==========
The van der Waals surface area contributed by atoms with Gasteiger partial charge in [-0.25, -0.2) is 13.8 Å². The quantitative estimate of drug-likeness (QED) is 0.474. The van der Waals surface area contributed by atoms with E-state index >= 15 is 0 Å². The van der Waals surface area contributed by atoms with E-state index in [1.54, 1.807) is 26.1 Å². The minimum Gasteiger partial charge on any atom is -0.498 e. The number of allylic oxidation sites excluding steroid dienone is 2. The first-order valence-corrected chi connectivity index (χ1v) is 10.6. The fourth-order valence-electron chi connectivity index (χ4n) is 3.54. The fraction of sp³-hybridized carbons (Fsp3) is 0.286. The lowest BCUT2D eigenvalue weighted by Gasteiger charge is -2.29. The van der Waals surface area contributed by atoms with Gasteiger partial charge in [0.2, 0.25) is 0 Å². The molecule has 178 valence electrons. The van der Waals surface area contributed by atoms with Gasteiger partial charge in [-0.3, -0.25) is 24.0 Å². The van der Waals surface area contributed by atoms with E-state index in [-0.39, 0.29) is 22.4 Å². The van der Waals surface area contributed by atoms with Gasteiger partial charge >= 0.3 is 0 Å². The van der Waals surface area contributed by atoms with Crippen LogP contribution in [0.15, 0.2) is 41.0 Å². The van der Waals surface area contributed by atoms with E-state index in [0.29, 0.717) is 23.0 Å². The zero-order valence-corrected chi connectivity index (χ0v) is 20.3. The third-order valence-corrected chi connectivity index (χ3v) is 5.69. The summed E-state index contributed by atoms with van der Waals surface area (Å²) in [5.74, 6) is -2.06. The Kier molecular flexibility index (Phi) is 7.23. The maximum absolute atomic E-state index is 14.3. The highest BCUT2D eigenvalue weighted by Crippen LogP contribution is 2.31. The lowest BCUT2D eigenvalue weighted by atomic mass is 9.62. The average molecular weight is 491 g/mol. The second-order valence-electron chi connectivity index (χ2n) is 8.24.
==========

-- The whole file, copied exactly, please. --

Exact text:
The van der Waals surface area contributed by atoms with Gasteiger partial charge in [-0.25, -0.2) is 13.8 Å². The quantitative estimate of drug-likeness (QED) is 0.474. The van der Waals surface area contributed by atoms with E-state index >= 15 is 0 Å². The van der Waals surface area contributed by atoms with E-state index in [1.54, 1.807) is 26.1 Å². The minimum Gasteiger partial charge on any atom is -0.498 e. The number of allylic oxidation sites excluding steroid dienone is 2. The first-order valence-corrected chi connectivity index (χ1v) is 10.6. The fourth-order valence-electron chi connectivity index (χ4n) is 3.54. The fraction of sp³-hybridized carbons (Fsp3) is 0.286. The lowest BCUT2D eigenvalue weighted by Gasteiger charge is -2.29. The van der Waals surface area contributed by atoms with Gasteiger partial charge in [0.2, 0.25) is 0 Å². The molecule has 178 valence electrons. The van der Waals surface area contributed by atoms with Gasteiger partial charge in [-0.3, -0.25) is 24.0 Å². The van der Waals surface area contributed by atoms with E-state index in [-0.39, 0.29) is 22.4 Å². The van der Waals surface area contributed by atoms with Gasteiger partial charge >= 0.3 is 0 Å². The van der Waals surface area contributed by atoms with Crippen LogP contribution in [0.15, 0.2) is 41.0 Å². The van der Waals surface area contributed by atoms with E-state index in [0.29, 0.717) is 23.0 Å². The zero-order valence-corrected chi connectivity index (χ0v) is 20.3. The third-order valence-corrected chi connectivity index (χ3v) is 5.69. The summed E-state index contributed by atoms with van der Waals surface area (Å²) in [5.74, 6) is -2.06. The Kier molecular flexibility index (Phi) is 7.23. The maximum absolute atomic E-state index is 14.3. The highest BCUT2D eigenvalue weighted by Crippen LogP contribution is 2.31. The lowest BCUT2D eigenvalue weighted by atomic mass is 9.62. The average molecular weight is 491 g/mol. The second-order valence-electron chi connectivity index (χ2n) is 8.24.